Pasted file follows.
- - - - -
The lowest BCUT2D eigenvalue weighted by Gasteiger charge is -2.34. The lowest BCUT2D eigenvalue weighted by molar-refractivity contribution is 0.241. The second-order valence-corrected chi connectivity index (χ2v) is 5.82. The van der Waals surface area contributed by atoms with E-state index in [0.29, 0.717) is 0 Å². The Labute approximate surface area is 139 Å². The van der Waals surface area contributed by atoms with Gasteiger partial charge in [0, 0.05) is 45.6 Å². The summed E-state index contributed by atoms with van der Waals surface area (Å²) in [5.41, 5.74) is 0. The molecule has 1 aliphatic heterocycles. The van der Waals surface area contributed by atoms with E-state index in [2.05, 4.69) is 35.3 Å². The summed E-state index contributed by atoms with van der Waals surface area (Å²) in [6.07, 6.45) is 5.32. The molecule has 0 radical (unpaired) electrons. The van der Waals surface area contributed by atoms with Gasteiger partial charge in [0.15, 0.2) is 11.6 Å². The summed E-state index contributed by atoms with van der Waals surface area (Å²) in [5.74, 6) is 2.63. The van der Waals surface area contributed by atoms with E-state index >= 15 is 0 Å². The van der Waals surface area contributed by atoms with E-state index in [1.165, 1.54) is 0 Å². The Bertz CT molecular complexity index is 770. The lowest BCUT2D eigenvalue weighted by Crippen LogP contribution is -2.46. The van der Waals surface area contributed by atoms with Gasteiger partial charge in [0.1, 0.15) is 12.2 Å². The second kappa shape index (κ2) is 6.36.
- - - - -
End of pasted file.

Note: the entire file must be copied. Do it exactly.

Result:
The lowest BCUT2D eigenvalue weighted by Gasteiger charge is -2.34. The lowest BCUT2D eigenvalue weighted by molar-refractivity contribution is 0.241. The second-order valence-corrected chi connectivity index (χ2v) is 5.82. The van der Waals surface area contributed by atoms with E-state index in [0.29, 0.717) is 0 Å². The Labute approximate surface area is 139 Å². The van der Waals surface area contributed by atoms with Gasteiger partial charge in [0, 0.05) is 45.6 Å². The summed E-state index contributed by atoms with van der Waals surface area (Å²) in [5.41, 5.74) is 0. The molecule has 1 aliphatic heterocycles. The van der Waals surface area contributed by atoms with E-state index in [2.05, 4.69) is 35.3 Å². The summed E-state index contributed by atoms with van der Waals surface area (Å²) in [6.07, 6.45) is 5.32. The molecule has 0 radical (unpaired) electrons. The van der Waals surface area contributed by atoms with Gasteiger partial charge in [0.15, 0.2) is 11.6 Å². The summed E-state index contributed by atoms with van der Waals surface area (Å²) in [5.74, 6) is 2.63. The van der Waals surface area contributed by atoms with E-state index >= 15 is 0 Å². The van der Waals surface area contributed by atoms with E-state index in [1.165, 1.54) is 0 Å². The Bertz CT molecular complexity index is 770. The lowest BCUT2D eigenvalue weighted by Crippen LogP contribution is -2.46. The van der Waals surface area contributed by atoms with Gasteiger partial charge in [0.1, 0.15) is 12.2 Å². The second kappa shape index (κ2) is 6.36.